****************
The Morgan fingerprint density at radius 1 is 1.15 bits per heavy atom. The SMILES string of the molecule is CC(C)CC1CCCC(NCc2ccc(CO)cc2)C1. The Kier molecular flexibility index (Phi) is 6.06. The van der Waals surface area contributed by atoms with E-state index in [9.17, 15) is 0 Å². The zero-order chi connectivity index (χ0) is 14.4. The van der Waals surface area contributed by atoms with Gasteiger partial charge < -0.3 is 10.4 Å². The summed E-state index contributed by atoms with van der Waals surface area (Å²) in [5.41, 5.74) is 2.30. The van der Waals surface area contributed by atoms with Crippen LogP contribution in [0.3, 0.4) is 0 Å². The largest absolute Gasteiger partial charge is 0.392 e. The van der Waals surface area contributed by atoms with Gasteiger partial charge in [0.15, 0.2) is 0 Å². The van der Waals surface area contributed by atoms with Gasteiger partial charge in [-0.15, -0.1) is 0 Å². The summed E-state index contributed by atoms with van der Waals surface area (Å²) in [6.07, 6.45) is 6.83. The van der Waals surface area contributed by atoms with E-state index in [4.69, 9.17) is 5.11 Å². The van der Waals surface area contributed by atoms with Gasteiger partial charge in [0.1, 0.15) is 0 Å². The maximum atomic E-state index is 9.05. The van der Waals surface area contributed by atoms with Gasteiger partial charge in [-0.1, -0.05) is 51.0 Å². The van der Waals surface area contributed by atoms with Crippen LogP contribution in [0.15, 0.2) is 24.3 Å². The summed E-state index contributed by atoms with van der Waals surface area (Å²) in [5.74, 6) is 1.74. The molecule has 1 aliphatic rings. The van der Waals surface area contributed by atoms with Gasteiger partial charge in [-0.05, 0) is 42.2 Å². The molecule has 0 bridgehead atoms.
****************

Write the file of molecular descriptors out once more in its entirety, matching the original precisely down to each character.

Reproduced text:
The Morgan fingerprint density at radius 1 is 1.15 bits per heavy atom. The SMILES string of the molecule is CC(C)CC1CCCC(NCc2ccc(CO)cc2)C1. The Kier molecular flexibility index (Phi) is 6.06. The van der Waals surface area contributed by atoms with E-state index in [9.17, 15) is 0 Å². The zero-order chi connectivity index (χ0) is 14.4. The van der Waals surface area contributed by atoms with Gasteiger partial charge < -0.3 is 10.4 Å². The summed E-state index contributed by atoms with van der Waals surface area (Å²) in [5.41, 5.74) is 2.30. The van der Waals surface area contributed by atoms with Crippen LogP contribution in [0.3, 0.4) is 0 Å². The largest absolute Gasteiger partial charge is 0.392 e. The van der Waals surface area contributed by atoms with Gasteiger partial charge in [0.15, 0.2) is 0 Å². The van der Waals surface area contributed by atoms with Gasteiger partial charge in [-0.15, -0.1) is 0 Å². The summed E-state index contributed by atoms with van der Waals surface area (Å²) in [6.07, 6.45) is 6.83. The van der Waals surface area contributed by atoms with E-state index in [4.69, 9.17) is 5.11 Å². The van der Waals surface area contributed by atoms with Gasteiger partial charge in [0.1, 0.15) is 0 Å². The maximum atomic E-state index is 9.05. The van der Waals surface area contributed by atoms with Gasteiger partial charge in [-0.1, -0.05) is 51.0 Å². The van der Waals surface area contributed by atoms with Crippen LogP contribution in [0.15, 0.2) is 24.3 Å². The summed E-state index contributed by atoms with van der Waals surface area (Å²) in [5.74, 6) is 1.74. The molecule has 1 aliphatic rings. The van der Waals surface area contributed by atoms with Gasteiger partial charge in [-0.05, 0) is 42.2 Å². The molecule has 0 bridgehead atoms.